I was watching something on television the other night and one of the characters had to translate something from the Latin. I read Latin so I realized what it was right away, a prayer: “de profundis clamo ad te, domine:” out of the depths I cry to you, oh Lord. I thought, “well, that’s apt.” Having taken up the reins of mindful practice again after balking at them for so long, I’ve noticed over the past few months how hard it is to reestablish the daily discipline. I always do something for my Gods and dead pretty much daily but not enough, not nearly enough. I crave the prayer to reset the connection but resent the inconvenience of the discipline…and perhaps fear not doing well what I must. I am at times in awe of my hubris. God damn.

So I look at my aunt’s prayer practice and hold that up right now as a goal to maintain daily. What a beautiful way to structure my day again – as I used to do for so many years when first I started down the road of devotion—prayer to open it and prayer to send it off to bed. It forces me to make choices with how I’m going to use my time, how I’m going to order my day, what takes precedence.

I realize that like anything else in one’s devotional life it’s about learning to make the right choices consistently, cultivating a proper venerative spirit. Maybe that’s why the word for engaging in ongoing venerative practices to a Deity in Latin, as well as the word for the body of practices containing the mysteries of a deity (cultus) both come from the word colo, colui, cultum: to cultivate, tend, care for. One could almost say ‘nourish’ but that nourishment works both ways. It’s not about the words, though the words provide purchase, it’s about opening ourselves up to direct experience with the Gods. The daily discipline readies and prepares the soul.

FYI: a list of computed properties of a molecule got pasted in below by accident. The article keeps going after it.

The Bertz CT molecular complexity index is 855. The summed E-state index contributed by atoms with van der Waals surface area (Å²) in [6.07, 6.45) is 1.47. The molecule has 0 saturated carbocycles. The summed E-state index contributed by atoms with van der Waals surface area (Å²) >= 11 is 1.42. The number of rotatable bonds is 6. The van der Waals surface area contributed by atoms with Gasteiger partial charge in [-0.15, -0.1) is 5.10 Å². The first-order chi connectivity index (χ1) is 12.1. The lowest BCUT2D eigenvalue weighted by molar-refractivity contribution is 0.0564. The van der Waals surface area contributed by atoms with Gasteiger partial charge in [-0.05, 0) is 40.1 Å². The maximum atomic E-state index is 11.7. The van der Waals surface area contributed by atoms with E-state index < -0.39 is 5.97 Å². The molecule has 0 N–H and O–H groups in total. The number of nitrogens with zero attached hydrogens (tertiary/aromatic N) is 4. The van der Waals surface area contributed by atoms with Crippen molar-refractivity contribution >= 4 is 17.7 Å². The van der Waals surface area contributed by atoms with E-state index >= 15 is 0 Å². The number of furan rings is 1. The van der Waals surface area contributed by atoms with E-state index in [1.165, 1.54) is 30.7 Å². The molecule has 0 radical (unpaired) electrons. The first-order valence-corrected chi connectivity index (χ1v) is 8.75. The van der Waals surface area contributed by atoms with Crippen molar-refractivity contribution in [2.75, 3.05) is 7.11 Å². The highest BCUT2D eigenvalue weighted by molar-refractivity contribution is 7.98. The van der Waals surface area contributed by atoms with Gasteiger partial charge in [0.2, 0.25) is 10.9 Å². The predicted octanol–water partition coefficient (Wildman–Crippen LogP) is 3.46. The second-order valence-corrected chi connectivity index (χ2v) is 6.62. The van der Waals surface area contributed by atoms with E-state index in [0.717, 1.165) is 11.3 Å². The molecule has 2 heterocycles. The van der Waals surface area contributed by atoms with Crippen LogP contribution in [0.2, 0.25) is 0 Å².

More for the Equinox

31 Adorations to Hreðe

I adore You, Victorious One.
I adore You, Famous One.
I adore You, Goddess of the lion winds of March.
I adore You, Herald of Spring.
I adore You, Untamed.
I adore You, Proud.
I adore You, never forgotten.
I adore You, friend of Eostre.
I adore You, Who will not be bound.
I adore You, Who can never be captured.
I adore You, friend of the winds.
I adore You, Racer.
I adore You, Dancer.
I adore You, Laughing Whirlwind.
I adore You, Fierce One.
I adore You, Irresistible One.
I adore You, Warrior
I adore You, Friend of children.
I adore You, Friend of farmers.
I adore You, Who steals away the chill of the land.
I adore You, Who delights in wild places.
I adore You, Patron of those born in the sign of Aries.
I adore You, Who opens the way.
I adore You, Far-sighted One.
I adore You, Implacable One.
I adore You, Never Still.
I adore You, Goddess of gaiety.
I adore You, Goddess of raw, chilly places.
I adore You, Who delights in Her solitude.
I adore You, Who delights in freedom.
I adore You, Who delights in the seasons
and never-ending inevitability of change.

Hail to You, Hreðe. Hail Goddess of the whirlwind. Hail Goddess of March, Who prepares the way for Ostara’s blessings.